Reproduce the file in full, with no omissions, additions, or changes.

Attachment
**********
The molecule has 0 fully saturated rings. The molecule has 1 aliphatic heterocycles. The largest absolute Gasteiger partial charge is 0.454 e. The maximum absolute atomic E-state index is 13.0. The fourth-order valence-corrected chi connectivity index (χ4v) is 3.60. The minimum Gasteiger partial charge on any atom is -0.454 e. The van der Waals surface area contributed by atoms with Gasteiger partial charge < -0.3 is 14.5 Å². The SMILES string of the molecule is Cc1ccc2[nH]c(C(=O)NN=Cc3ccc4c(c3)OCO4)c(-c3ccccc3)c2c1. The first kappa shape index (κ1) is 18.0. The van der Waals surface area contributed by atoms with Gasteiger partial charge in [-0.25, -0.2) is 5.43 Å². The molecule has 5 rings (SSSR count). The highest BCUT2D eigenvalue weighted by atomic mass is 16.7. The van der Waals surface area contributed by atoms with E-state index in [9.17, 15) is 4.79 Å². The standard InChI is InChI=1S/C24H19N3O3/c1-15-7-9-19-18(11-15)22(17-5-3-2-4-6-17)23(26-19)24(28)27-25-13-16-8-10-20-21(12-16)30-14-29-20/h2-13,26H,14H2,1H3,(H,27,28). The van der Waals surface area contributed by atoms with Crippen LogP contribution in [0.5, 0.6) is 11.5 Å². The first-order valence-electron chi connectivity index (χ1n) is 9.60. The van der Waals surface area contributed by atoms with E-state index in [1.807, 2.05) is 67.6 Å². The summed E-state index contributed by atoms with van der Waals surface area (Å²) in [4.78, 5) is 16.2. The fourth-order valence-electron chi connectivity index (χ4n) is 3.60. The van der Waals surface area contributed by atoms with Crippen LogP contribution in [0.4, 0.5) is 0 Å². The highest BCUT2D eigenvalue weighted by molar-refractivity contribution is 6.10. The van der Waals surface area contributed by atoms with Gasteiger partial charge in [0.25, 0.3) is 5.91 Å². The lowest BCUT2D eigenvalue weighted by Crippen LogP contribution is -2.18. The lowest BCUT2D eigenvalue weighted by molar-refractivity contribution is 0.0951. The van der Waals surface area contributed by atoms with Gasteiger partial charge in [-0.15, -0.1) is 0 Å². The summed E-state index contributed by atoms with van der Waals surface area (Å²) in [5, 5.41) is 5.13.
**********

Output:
The molecule has 0 fully saturated rings. The molecule has 1 aliphatic heterocycles. The largest absolute Gasteiger partial charge is 0.454 e. The maximum absolute atomic E-state index is 13.0. The fourth-order valence-corrected chi connectivity index (χ4v) is 3.60. The minimum Gasteiger partial charge on any atom is -0.454 e. The van der Waals surface area contributed by atoms with Gasteiger partial charge < -0.3 is 14.5 Å². The SMILES string of the molecule is Cc1ccc2[nH]c(C(=O)NN=Cc3ccc4c(c3)OCO4)c(-c3ccccc3)c2c1. The first kappa shape index (κ1) is 18.0. The van der Waals surface area contributed by atoms with Gasteiger partial charge in [-0.25, -0.2) is 5.43 Å². The molecule has 5 rings (SSSR count). The highest BCUT2D eigenvalue weighted by atomic mass is 16.7. The van der Waals surface area contributed by atoms with E-state index in [9.17, 15) is 4.79 Å². The standard InChI is InChI=1S/C24H19N3O3/c1-15-7-9-19-18(11-15)22(17-5-3-2-4-6-17)23(26-19)24(28)27-25-13-16-8-10-20-21(12-16)30-14-29-20/h2-13,26H,14H2,1H3,(H,27,28). The van der Waals surface area contributed by atoms with Crippen LogP contribution in [0.5, 0.6) is 11.5 Å². The first-order valence-electron chi connectivity index (χ1n) is 9.60. The van der Waals surface area contributed by atoms with E-state index in [1.807, 2.05) is 67.6 Å². The summed E-state index contributed by atoms with van der Waals surface area (Å²) in [4.78, 5) is 16.2. The fourth-order valence-electron chi connectivity index (χ4n) is 3.60. The van der Waals surface area contributed by atoms with Crippen LogP contribution in [0.4, 0.5) is 0 Å². The highest BCUT2D eigenvalue weighted by molar-refractivity contribution is 6.10. The van der Waals surface area contributed by atoms with Gasteiger partial charge in [0.25, 0.3) is 5.91 Å². The lowest BCUT2D eigenvalue weighted by Crippen LogP contribution is -2.18. The lowest BCUT2D eigenvalue weighted by molar-refractivity contribution is 0.0951. The van der Waals surface area contributed by atoms with Gasteiger partial charge in [-0.15, -0.1) is 0 Å². The summed E-state index contributed by atoms with van der Waals surface area (Å²) in [5, 5.41) is 5.13.